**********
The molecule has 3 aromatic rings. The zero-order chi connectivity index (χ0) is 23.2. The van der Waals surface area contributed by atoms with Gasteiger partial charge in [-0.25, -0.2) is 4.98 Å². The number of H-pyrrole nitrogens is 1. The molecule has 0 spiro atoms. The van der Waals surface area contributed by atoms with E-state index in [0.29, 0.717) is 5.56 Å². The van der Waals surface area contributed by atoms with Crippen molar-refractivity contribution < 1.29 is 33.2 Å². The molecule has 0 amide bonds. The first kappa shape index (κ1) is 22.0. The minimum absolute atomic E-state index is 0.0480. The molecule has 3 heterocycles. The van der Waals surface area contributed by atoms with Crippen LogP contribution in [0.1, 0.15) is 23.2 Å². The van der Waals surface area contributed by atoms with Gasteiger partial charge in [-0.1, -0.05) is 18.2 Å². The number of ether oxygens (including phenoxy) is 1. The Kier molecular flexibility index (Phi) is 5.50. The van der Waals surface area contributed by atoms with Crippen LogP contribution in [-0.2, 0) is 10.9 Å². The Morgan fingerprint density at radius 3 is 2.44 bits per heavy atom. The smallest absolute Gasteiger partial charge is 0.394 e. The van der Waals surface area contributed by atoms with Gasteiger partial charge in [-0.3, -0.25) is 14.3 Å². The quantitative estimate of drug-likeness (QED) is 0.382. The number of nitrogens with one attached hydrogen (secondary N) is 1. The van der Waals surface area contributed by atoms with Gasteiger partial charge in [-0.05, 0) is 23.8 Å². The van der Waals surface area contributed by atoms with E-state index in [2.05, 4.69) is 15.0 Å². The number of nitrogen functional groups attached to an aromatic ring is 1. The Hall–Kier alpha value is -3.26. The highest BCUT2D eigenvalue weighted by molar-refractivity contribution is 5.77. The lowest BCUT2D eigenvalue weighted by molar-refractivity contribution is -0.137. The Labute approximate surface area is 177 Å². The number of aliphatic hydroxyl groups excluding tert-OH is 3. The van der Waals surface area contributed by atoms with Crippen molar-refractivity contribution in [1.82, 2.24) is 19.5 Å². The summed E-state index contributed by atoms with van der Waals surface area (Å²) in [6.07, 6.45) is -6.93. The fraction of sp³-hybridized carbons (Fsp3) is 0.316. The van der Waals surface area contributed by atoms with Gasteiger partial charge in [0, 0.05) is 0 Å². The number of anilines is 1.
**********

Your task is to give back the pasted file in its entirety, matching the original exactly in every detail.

The molecule has 3 aromatic rings. The zero-order chi connectivity index (χ0) is 23.2. The van der Waals surface area contributed by atoms with Gasteiger partial charge in [-0.25, -0.2) is 4.98 Å². The number of H-pyrrole nitrogens is 1. The molecule has 0 spiro atoms. The van der Waals surface area contributed by atoms with E-state index in [0.29, 0.717) is 5.56 Å². The van der Waals surface area contributed by atoms with Crippen molar-refractivity contribution < 1.29 is 33.2 Å². The molecule has 0 amide bonds. The first kappa shape index (κ1) is 22.0. The minimum absolute atomic E-state index is 0.0480. The molecule has 3 heterocycles. The van der Waals surface area contributed by atoms with Crippen LogP contribution in [0.1, 0.15) is 23.2 Å². The van der Waals surface area contributed by atoms with Gasteiger partial charge in [-0.1, -0.05) is 18.2 Å². The number of ether oxygens (including phenoxy) is 1. The Kier molecular flexibility index (Phi) is 5.50. The van der Waals surface area contributed by atoms with Crippen LogP contribution in [-0.2, 0) is 10.9 Å². The Morgan fingerprint density at radius 3 is 2.44 bits per heavy atom. The smallest absolute Gasteiger partial charge is 0.394 e. The van der Waals surface area contributed by atoms with Gasteiger partial charge in [-0.3, -0.25) is 14.3 Å². The quantitative estimate of drug-likeness (QED) is 0.382. The number of nitrogens with one attached hydrogen (secondary N) is 1. The van der Waals surface area contributed by atoms with Gasteiger partial charge in [-0.05, 0) is 23.8 Å². The van der Waals surface area contributed by atoms with E-state index in [2.05, 4.69) is 15.0 Å². The number of nitrogen functional groups attached to an aromatic ring is 1. The Hall–Kier alpha value is -3.26. The highest BCUT2D eigenvalue weighted by molar-refractivity contribution is 5.77. The lowest BCUT2D eigenvalue weighted by molar-refractivity contribution is -0.137. The Labute approximate surface area is 177 Å². The number of aliphatic hydroxyl groups excluding tert-OH is 3. The van der Waals surface area contributed by atoms with Crippen molar-refractivity contribution in [1.82, 2.24) is 19.5 Å². The summed E-state index contributed by atoms with van der Waals surface area (Å²) in [6.07, 6.45) is -6.93. The fraction of sp³-hybridized carbons (Fsp3) is 0.316. The van der Waals surface area contributed by atoms with Gasteiger partial charge in [0, 0.05) is 0 Å². The number of anilines is 1.